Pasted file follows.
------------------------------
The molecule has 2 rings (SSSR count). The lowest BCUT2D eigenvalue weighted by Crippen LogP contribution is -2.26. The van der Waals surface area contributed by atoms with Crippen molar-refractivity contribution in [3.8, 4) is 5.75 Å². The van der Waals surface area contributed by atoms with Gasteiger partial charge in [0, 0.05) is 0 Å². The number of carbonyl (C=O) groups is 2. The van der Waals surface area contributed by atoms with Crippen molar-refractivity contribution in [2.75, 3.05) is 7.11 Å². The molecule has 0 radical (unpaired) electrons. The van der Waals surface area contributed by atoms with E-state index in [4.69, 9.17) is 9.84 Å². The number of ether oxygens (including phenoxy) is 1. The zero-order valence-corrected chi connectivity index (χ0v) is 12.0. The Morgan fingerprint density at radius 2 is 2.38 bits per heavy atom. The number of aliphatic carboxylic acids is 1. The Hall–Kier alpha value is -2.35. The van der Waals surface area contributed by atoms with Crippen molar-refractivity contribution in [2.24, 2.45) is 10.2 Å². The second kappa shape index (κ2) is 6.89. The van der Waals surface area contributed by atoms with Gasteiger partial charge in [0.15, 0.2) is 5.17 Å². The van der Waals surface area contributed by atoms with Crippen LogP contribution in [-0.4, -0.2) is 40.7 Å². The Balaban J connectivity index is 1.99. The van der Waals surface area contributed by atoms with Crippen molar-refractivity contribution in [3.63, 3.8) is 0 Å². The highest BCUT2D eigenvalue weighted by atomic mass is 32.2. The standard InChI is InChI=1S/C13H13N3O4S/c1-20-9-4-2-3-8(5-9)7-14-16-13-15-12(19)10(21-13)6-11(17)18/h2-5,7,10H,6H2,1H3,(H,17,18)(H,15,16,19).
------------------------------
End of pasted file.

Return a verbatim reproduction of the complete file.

The molecule has 2 rings (SSSR count). The lowest BCUT2D eigenvalue weighted by Crippen LogP contribution is -2.26. The van der Waals surface area contributed by atoms with Crippen molar-refractivity contribution in [3.8, 4) is 5.75 Å². The van der Waals surface area contributed by atoms with Gasteiger partial charge in [0, 0.05) is 0 Å². The number of carbonyl (C=O) groups is 2. The van der Waals surface area contributed by atoms with Crippen molar-refractivity contribution in [2.75, 3.05) is 7.11 Å². The molecule has 0 radical (unpaired) electrons. The van der Waals surface area contributed by atoms with E-state index in [4.69, 9.17) is 9.84 Å². The number of ether oxygens (including phenoxy) is 1. The zero-order valence-corrected chi connectivity index (χ0v) is 12.0. The Morgan fingerprint density at radius 2 is 2.38 bits per heavy atom. The number of aliphatic carboxylic acids is 1. The Hall–Kier alpha value is -2.35. The van der Waals surface area contributed by atoms with Crippen molar-refractivity contribution in [2.24, 2.45) is 10.2 Å². The second kappa shape index (κ2) is 6.89. The van der Waals surface area contributed by atoms with Gasteiger partial charge in [0.15, 0.2) is 5.17 Å². The van der Waals surface area contributed by atoms with Crippen LogP contribution in [-0.4, -0.2) is 40.7 Å². The Balaban J connectivity index is 1.99. The van der Waals surface area contributed by atoms with Crippen molar-refractivity contribution in [3.63, 3.8) is 0 Å². The highest BCUT2D eigenvalue weighted by atomic mass is 32.2. The standard InChI is InChI=1S/C13H13N3O4S/c1-20-9-4-2-3-8(5-9)7-14-16-13-15-12(19)10(21-13)6-11(17)18/h2-5,7,10H,6H2,1H3,(H,17,18)(H,15,16,19).